Taking action against repeated complaints of massive corruption and mismanagement in the initiation of various water and sanitation schemes, including the reverse osmosis (RO) plants, the National Accountability Bureau (NAB) has started an inquiry into the matter and summoned various officials of the Sindh government.
Official sources said that an inquiry has begun to review schemes worth Rs40 billion starting from July 2008, when the Pakistan Peoples Party-led government presented the first budget. “The NAB had summoned us on July 6, but then they postponed the inquiry. They will give us a new date,” said a senior official at the planning and development department. He said that the notices were also issued to finance, local government and health departments. Some officials have already recorded their statements.
The sources said that a huge budget was allocated for the RO plants to convert brackish/saline water into sweet water, but some plants worth more than Rs80 million have been unnecessarily set up in areas where they are not needed. “A few RO plants have been put in place in the barrage areas of Benazirabad and Sukkur districts adjacent to irrigation canals where plenty of sweet water is available,” an official said, adding that Rs4 billion was allocated for 11 RO plants - five in Lyari and six in Keamari - in 2011-12.
In this connection, a contract was awarded to a company on the recommendation of an influential person of the government. The company had to set up each plant with the capacity of one million gallons per day, but it installed the plants with a capacity of 0.5 million gallons per day instead.
When contacted, secretary for planning and development, Arif Ahmed Khan, said, “NAB had approached them and the department had provided them the required information.”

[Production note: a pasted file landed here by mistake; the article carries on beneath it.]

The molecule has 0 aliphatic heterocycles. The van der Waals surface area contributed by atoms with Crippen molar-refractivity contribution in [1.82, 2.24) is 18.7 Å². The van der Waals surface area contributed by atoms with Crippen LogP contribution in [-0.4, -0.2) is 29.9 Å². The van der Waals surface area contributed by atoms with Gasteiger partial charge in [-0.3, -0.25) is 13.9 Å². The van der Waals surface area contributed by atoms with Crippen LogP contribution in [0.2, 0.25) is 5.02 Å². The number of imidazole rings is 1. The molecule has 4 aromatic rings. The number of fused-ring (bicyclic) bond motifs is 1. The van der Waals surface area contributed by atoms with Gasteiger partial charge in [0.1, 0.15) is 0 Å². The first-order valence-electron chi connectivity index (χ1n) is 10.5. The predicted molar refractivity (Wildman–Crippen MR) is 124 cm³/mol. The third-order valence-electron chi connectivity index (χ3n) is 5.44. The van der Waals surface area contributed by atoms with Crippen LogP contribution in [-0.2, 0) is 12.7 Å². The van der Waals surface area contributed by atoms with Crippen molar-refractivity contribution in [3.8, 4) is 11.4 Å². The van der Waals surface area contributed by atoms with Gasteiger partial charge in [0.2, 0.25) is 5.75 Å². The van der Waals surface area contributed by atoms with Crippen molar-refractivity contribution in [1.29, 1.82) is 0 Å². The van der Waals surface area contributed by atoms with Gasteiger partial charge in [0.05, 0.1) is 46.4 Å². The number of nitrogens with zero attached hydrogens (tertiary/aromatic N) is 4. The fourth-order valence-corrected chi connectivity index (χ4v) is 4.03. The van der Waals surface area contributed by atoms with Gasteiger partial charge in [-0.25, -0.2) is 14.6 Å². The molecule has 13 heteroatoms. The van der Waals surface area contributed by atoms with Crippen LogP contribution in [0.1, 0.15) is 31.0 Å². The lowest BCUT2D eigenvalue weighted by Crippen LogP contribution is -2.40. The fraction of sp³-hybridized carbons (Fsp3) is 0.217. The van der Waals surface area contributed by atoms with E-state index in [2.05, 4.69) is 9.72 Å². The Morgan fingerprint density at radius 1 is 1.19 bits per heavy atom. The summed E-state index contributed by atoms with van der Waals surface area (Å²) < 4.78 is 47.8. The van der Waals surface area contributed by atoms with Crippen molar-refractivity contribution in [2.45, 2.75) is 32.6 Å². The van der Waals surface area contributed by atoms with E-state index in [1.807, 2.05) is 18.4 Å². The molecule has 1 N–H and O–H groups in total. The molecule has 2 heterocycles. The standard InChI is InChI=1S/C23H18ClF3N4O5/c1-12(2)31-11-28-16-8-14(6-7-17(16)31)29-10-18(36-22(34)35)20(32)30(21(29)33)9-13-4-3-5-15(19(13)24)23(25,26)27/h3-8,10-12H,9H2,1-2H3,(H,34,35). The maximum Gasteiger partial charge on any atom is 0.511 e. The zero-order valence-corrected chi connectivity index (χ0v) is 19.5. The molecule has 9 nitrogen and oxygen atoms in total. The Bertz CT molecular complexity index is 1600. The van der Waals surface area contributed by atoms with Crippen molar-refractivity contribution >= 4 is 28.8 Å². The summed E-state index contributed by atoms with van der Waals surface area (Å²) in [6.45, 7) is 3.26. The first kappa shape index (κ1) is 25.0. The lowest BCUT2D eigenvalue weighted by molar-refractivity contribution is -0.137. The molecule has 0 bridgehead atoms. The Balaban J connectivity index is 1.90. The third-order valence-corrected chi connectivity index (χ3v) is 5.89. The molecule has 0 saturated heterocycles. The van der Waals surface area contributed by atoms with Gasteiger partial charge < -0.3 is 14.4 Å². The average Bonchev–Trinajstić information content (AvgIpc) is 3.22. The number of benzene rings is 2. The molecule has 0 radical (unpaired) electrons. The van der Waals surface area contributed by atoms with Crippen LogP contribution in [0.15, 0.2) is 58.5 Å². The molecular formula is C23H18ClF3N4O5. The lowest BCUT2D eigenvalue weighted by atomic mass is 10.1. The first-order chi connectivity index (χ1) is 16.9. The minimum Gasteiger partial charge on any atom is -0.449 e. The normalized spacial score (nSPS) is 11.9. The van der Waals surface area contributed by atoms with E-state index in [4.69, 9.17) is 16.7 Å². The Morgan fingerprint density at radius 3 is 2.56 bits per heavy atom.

The RO plants in Keamari and Lyari come under the domain of the Karachi Water and Sewerage Board (KWSB). KWSB’s managing-director Misbaduddin Farid avoided speaking on this issue despite serious allegations of misappropriation of funds against officials of the water board.
A sum of Rs40 million was reportedly also allocated for the maintenance of RO plants but these funds were also not released to repair dysfunctional plants in Tharparkar, Sukkur, Benazirabad and other districts.
According to Ali Akbar Rahimoon, a social scientist working on water and sanitation issues, RO plants are being run by private companies in Tharparkar. These companies charge a high price from the government, which is 12 paisas per gallon, to convert saline water into potable water, he added.
“Around 79 RO plants have been set up in Thar, but except a few in main towns, the others are running on diesel. The private companies are also charging the government for diesel,” he said. Rahimoon was of the view that it was not a sustainable method and the RO plants should be either handed over to the community or the town municipal administration.
“Some RO plants are not properly working. The private companies and government officials are stealing from the budget,” he said. These companies have yet to establish a lab in the area to examine the underground level water level.
When contacted, NAB director-general Wajid Durrani said, “We are not entitled to speak on the issue as it is under investigation.”
Meanwhile, a spokesperson for Sindh NAB said that they had issued letters to different government officials for inquiry, but most of them have not responded. “These are serious allegations but the inquiry is at its preliminary stage.”
Published in The Express Tribune, July 22nd, 2013.